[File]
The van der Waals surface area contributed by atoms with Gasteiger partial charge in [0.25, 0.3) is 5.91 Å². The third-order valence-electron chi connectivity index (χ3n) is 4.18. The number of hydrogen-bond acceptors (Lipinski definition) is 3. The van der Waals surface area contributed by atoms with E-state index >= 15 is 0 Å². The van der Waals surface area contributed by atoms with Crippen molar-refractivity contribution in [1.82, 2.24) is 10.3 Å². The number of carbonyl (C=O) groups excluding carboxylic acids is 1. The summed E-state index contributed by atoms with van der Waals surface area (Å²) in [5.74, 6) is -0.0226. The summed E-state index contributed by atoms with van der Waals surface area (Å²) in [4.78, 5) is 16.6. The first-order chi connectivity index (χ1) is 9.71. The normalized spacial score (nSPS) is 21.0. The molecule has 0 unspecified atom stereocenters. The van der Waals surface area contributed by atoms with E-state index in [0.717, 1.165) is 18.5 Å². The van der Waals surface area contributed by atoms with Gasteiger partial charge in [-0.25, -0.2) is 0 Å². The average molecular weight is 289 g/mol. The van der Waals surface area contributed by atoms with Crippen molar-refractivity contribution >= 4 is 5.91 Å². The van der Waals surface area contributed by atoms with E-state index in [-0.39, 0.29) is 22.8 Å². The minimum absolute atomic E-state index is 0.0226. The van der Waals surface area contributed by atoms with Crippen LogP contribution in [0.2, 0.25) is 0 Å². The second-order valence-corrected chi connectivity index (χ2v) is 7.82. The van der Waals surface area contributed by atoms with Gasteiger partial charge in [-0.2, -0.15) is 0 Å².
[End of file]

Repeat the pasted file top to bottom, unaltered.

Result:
The van der Waals surface area contributed by atoms with Gasteiger partial charge in [0.25, 0.3) is 5.91 Å². The third-order valence-electron chi connectivity index (χ3n) is 4.18. The number of hydrogen-bond acceptors (Lipinski definition) is 3. The van der Waals surface area contributed by atoms with E-state index >= 15 is 0 Å². The van der Waals surface area contributed by atoms with Crippen molar-refractivity contribution in [1.82, 2.24) is 10.3 Å². The number of carbonyl (C=O) groups excluding carboxylic acids is 1. The summed E-state index contributed by atoms with van der Waals surface area (Å²) in [5.74, 6) is -0.0226. The summed E-state index contributed by atoms with van der Waals surface area (Å²) in [4.78, 5) is 16.6. The first-order chi connectivity index (χ1) is 9.71. The normalized spacial score (nSPS) is 21.0. The molecule has 0 unspecified atom stereocenters. The van der Waals surface area contributed by atoms with E-state index in [0.717, 1.165) is 18.5 Å². The van der Waals surface area contributed by atoms with Gasteiger partial charge in [-0.25, -0.2) is 0 Å². The average molecular weight is 289 g/mol. The van der Waals surface area contributed by atoms with Crippen molar-refractivity contribution >= 4 is 5.91 Å². The van der Waals surface area contributed by atoms with E-state index in [-0.39, 0.29) is 22.8 Å². The minimum absolute atomic E-state index is 0.0226. The van der Waals surface area contributed by atoms with Crippen LogP contribution in [0.2, 0.25) is 0 Å². The second-order valence-corrected chi connectivity index (χ2v) is 7.82. The van der Waals surface area contributed by atoms with Gasteiger partial charge in [-0.2, -0.15) is 0 Å².